-emergency room doctor who died in his husband’s arms

-leader in integrating schools

-architect behind Boston’s City Hall

-shared his produce with food banks and neighbors

-family believed she would have lived the traditional Navajo lifespan of 102 years.

-loved his wife and said ‘yes dear’ a lot

-mother to a generation of AIDS patients

-worked long hard hours and still made time for everyone

-walked across the Golden Gate Bridge on opening day

-liked his bacon and hash browns crispy

-more adept than many knew

-would stay awake the whole night shift because she didn’t want anyone to die alone

-freed from life in prison

-her last words were ‘thank you’

Seven small towns I thought no one else had heard of.
Six women who reminded me of my mother.
Five people my age.
Four holocaust survivors.
Three 9/11 responders.
Two couples who died together.
One person I’ve met.
And a 5 year old girl.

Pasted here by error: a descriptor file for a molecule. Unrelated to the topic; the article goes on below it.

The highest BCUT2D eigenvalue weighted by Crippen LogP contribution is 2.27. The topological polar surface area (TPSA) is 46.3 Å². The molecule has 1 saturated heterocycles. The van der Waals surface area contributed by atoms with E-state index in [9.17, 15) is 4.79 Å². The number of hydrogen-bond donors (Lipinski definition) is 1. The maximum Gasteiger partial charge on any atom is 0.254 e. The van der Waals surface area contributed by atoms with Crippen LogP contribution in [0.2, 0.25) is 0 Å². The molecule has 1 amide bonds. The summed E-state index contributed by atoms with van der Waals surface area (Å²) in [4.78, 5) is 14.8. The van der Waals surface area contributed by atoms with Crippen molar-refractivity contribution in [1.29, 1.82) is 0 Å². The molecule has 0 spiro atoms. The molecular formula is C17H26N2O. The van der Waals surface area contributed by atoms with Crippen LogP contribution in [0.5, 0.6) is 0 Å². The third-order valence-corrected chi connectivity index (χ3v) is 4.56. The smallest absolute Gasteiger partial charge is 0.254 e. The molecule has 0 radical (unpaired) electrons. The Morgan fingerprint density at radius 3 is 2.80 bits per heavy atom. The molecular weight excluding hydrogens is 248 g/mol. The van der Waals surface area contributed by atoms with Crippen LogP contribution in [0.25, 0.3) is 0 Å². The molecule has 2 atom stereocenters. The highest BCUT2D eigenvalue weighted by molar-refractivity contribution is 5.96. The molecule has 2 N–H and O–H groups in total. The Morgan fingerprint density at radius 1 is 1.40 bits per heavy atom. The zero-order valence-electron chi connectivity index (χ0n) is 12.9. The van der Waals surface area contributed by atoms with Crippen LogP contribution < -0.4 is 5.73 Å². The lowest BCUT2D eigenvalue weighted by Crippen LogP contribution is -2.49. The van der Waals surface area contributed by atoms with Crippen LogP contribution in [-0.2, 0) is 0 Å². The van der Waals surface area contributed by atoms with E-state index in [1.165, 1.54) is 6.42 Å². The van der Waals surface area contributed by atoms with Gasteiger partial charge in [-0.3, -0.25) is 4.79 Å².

They didn't get a funeral.
They didn't get to say goodbye.

I've been in my apartment for 71 days. I've cried four times.
Three of those times, was while I read this.

Have fun at your barbecue.


Distributed this past weekend corresponding with Memorial Day, this woman appeals to all of us- value the gift of life. We have one opportunity. We are given one chance. Don’t mess it up. Don’t play politics with your life. Don’t play that game of demonstrating to others how courageous you are. Be smart. Be wise. And, be careful.


Exactly one week ago, I officiated at my first life cycle event in-person, over the course of the past ten weeks. It was Jonathan Grossfeld’s Bar Mitzvah which we conducted outside, in a beautiful garden space at Levine Academy. With every person present wearing a mask I began the minyan with a prayer not typically recited at a traditional Bar Mitzvah. But, then like now, I feel there is no more appropriate bracha to recite than the Sheheyanu prayer. The words are simply too powerful, too appropriate, too timely not to express at this moment of Yizkor, in the midst of this pandemic. Baruch……hazeh. Blessed are You, our God, Who has kept us in life, sustained us, and enabled us to share this moment with each other. Indeed, may we carry these words with us every day, waking up with a sense of gratitude and retiring at night with an expression of thankfulness, expressing our joy for the breaths we take and the sights we see.

Thu, April 15 2021 3 Iyyar 5781